Ugo Mulas was born in Pozzolengo, Italy, in 1928. In 1948, he moved to Milan to become a lawyer but left the law to take up classes at the Brera Academy of Fine Arts. During his time in art school, Mulas frequented the Giamaica Bar in via Brera, a meeting place for the brightest minds of Milan’s artistic and intellectual community. It was there that he became interested in photography and began to teach himself to capture images, pointing a dynamic and critical lens at post-war Italian society.
Along with his friend, photojournalist Mario Dondero, Mulas was asked to photograph the 1954 Venice Biennale, a tradition that he continued until 1972, the year Pietro Consagra presented Trama in the Italian Pavilion, photographs of which are included in Ties|Legami. Throughout those years, he travelled extensively around Europe and to New York, forming strong friendships with other prominent creatives including Alexander Calder, Lucio Fontana, Robert Rauschenberg, Roy Lichtenstein, Jasper Johns, Barnett Newman, Andy Warhol, and Giorgio Strehler.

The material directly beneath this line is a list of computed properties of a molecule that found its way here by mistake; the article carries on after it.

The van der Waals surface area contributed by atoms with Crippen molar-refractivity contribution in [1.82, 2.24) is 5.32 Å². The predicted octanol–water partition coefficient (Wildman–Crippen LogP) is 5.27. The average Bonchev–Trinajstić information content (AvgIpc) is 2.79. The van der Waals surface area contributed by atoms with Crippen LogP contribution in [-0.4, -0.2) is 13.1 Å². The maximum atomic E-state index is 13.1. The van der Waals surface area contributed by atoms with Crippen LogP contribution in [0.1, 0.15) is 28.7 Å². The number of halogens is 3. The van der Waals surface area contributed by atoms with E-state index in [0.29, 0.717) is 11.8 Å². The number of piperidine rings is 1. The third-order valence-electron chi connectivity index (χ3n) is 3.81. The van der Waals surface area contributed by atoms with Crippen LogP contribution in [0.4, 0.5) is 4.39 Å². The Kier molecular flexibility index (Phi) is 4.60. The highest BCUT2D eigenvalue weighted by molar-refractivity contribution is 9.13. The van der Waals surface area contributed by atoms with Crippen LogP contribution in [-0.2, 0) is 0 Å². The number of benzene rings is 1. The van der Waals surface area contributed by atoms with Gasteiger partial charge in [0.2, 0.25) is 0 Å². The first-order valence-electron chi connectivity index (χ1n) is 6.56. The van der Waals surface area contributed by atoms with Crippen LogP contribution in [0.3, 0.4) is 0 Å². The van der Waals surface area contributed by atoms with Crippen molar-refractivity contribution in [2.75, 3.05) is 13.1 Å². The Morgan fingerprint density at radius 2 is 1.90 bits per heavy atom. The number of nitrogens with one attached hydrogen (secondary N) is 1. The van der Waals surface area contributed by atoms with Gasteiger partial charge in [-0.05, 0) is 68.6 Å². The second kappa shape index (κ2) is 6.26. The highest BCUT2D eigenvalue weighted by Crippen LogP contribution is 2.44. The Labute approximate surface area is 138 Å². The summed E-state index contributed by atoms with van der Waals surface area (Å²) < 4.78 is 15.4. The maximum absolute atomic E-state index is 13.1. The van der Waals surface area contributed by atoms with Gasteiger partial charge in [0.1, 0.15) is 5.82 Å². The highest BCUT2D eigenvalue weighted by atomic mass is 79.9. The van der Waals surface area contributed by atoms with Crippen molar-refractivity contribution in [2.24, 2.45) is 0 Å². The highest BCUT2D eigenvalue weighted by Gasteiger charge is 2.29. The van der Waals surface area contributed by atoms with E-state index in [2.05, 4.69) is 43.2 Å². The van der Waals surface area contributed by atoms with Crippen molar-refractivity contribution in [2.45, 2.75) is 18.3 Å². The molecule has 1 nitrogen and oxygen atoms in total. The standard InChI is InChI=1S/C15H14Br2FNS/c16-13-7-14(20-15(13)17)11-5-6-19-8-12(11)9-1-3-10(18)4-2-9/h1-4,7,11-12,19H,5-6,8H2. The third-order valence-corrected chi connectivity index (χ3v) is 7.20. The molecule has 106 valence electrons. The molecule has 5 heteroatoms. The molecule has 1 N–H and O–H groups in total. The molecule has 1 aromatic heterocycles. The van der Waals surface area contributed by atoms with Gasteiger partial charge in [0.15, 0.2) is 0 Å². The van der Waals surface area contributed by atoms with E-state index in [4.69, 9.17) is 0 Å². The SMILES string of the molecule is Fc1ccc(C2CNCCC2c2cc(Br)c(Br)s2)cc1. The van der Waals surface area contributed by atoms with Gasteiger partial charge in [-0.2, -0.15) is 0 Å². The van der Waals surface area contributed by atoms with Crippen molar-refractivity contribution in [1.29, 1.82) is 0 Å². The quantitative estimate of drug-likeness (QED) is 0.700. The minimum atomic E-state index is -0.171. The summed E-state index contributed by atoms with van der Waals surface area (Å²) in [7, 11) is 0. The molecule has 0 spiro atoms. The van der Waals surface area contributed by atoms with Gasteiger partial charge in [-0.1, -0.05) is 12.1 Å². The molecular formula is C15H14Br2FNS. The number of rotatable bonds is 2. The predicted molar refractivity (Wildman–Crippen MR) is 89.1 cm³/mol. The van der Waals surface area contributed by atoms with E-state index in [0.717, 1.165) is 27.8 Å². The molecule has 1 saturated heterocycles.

Mulas’ collaboration with Strehler prompted an experimentation with stage photography as a medium used to explore Brecht’s notion of alienation. The later years of his life were consumed by his work in the theatre, where he contributed to multiple notable productions at both the Piccola Scala in Milan and Teatro Comunale in Bologna. In 1970, Mulas began his final series of photographs, the aptly-named ‘La Verifiche’, but quickly fell seriously ill, eventually passing away in Milan in March 1973. His legacy, however, continues to live on in his work; his images are candid snapshots of the truly visionary partnerships he nurtured throughout his career.